What are the important specs for injection moulding?

  • Clamping force
    • Keep as low as possible: reduce wear and tear without generating flash
  • Injection pressure
    • Mould internal pressure curve
      • First speed of filling must be adequate
      • Switch over to holding pressure
      • No residual pressure when mould is opened
  • Shot size: volume of the part plus runners and gates
  • Closing force: needed to hold mould for packing and cooling
    • Number of cavities x projected parting line part surface x mould cavity pressure

 

23

Give a closing force example for injection moulding (see picture)

24

What are the other techniques for injection moulding?

What are the other techniques for injection moulding?

 

Gas assisted injection moulding

  • Shut off valve closes to prevent plastic material seeping back into injection head. Gas is injected into the core of the plastic, which is still molten. The gas progresses the molten plastic into the extremities of the cavity

Multi shot

Blow moulding

25

Give some advanced applications of polymers

Advanced applications of polymers:

Self-healing

Drug delivery

  • Release from surface
  • Diffuse from swollen network
  • Release due to erosion
  • Efficiency depends on chemical structure and porosity of particle

Organic solar cells

LEDs

  • Holes injected into conductive layer, electrons injected in emissive layer, recombine at interface emitting light

26

What is hydrodynamic volume?

 

What is hydrodynamic volume?

It is an indication of the expansion factor alpha

High alpha means it is a good solvent

Solvent polymer interactions are higher than polymer polymer interactions

27

What properties depend on molecular weight?

What are the different measures for molecular weight?

What properties depend on molecular weight?

  • Modulus
  • Strength
  • Viscosity
  • Melting temperature
  • Glass transition temperature

 

28

What is gel permeation chromotography

Gel permeation chromatography

 

  • Type of size exclusion chromatography
  • Measures molecular weight distribution and structure
  • Separates based on the hydrodynamic volume of the polymer
  • Higher MW, higher hydrodynamic volume
  • Pores exclude large molecules, so they move faster through the column

 

Factors affecting GPC spectrum:

  • Sample interaction with column
  • Temperature
  • Flow rate

 

  • Gel permeation chromatography is a separation technique.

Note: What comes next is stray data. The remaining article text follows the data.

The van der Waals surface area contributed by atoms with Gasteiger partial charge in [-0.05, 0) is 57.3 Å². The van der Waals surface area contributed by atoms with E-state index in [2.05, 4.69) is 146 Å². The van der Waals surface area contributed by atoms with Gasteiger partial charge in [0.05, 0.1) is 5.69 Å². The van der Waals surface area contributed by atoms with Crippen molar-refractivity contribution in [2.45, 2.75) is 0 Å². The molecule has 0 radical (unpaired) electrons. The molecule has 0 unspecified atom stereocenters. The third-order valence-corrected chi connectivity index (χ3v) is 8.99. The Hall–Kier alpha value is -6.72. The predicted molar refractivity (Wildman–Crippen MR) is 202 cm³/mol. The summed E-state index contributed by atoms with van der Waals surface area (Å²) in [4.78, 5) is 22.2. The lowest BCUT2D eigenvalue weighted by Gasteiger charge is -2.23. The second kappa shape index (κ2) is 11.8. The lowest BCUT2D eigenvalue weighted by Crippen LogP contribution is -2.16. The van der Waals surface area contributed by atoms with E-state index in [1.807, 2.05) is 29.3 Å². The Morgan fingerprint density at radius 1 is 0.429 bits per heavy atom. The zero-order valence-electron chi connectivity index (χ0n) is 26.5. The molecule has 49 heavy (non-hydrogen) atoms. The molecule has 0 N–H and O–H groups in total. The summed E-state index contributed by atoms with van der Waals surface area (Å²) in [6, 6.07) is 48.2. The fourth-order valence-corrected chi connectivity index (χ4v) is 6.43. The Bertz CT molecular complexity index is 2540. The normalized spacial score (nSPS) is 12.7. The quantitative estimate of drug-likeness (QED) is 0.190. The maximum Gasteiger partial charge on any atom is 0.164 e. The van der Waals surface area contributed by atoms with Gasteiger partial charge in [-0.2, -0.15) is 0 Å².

• The columns contained insoluble beads with a rigid pore structure.
  • The pores can exclude very large molecules, allow partial permeation of medium sized polymers and allow total permeation of smaller molecules.
  • The larger molecules therefore don’t have a long residence time in the column and flow through.
  • This means the polymers are separated with the largest coming out first and smallest last.
  • The full molecular weight distribution can be defined and compared with previous results to see if this is influencing the mechanical behaviour.

 

29

What is differential scanning calorimetry?

Differential scanning calorimetry

 

  • Thermal energy of a sample is monitored as a function of temperature
  • Measures thermal energy of phase transitions (crystallisation, melting point, Tg)
  • Heat capacity increases above Tg
  • Heat released on crystallisation and absorbed on melting

 

  • The amount of energy needed to increase the temperature of a sample is measured.
  • This detects phase transitions because of the quantity of energy needed to change temperature.
  • The glass transition temperature can also be observed.
  • Also, the percentage crystallinity can be defined.

30

What is thermogravimetric analysis?

Thermogravimetric analysis

  • Measure thermal stability of a sample
  • Mass of a sample is measured as a function of temperature
  • Can identify material composition and presence of contaminants
  • Characteristics different in inert or oxidising environment
  • Derivative curve highlights different mass loss events
  • Percentage weight loss can be used to calculate composition

 

  • This thermal technique measures the rate of change in mass as a function of temperature.
  • This can identify changes in the oxidative stability and the composition.
  • This is a highly sensitive technique and any contamination would be immediately highlighted.
  • This technique is often used to identify the percentage of filler in a polymer sample, which also effects the mechanical properties.